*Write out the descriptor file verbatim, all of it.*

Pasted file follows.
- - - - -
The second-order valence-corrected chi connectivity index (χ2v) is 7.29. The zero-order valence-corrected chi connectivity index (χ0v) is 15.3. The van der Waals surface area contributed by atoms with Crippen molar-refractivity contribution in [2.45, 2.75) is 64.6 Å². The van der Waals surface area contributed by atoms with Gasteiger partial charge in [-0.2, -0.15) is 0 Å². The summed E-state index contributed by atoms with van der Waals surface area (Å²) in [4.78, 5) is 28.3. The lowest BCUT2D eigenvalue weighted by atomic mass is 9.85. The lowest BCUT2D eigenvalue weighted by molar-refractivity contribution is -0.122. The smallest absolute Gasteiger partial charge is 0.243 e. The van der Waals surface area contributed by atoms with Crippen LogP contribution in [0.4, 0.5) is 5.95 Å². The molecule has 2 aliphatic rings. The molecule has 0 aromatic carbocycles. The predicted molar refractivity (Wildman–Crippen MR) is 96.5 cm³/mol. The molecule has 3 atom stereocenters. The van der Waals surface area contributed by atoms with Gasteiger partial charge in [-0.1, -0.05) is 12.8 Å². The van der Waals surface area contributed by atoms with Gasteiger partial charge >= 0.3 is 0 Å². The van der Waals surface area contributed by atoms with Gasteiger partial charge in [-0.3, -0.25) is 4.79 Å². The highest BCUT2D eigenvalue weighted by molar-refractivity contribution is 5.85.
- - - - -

The second-order valence-corrected chi connectivity index (χ2v) is 7.29. The zero-order valence-corrected chi connectivity index (χ0v) is 15.3. The van der Waals surface area contributed by atoms with Crippen molar-refractivity contribution in [2.45, 2.75) is 64.6 Å². The van der Waals surface area contributed by atoms with Gasteiger partial charge in [-0.2, -0.15) is 0 Å². The summed E-state index contributed by atoms with van der Waals surface area (Å²) in [4.78, 5) is 28.3. The lowest BCUT2D eigenvalue weighted by atomic mass is 9.85. The lowest BCUT2D eigenvalue weighted by molar-refractivity contribution is -0.122. The smallest absolute Gasteiger partial charge is 0.243 e. The van der Waals surface area contributed by atoms with Crippen LogP contribution in [0.4, 0.5) is 5.95 Å². The molecule has 2 aliphatic rings. The molecule has 0 aromatic carbocycles. The predicted molar refractivity (Wildman–Crippen MR) is 96.5 cm³/mol. The molecule has 3 atom stereocenters. The van der Waals surface area contributed by atoms with Gasteiger partial charge in [-0.1, -0.05) is 12.8 Å². The van der Waals surface area contributed by atoms with Gasteiger partial charge >= 0.3 is 0 Å². The van der Waals surface area contributed by atoms with Gasteiger partial charge in [-0.3, -0.25) is 4.79 Å². The highest BCUT2D eigenvalue weighted by molar-refractivity contribution is 5.85.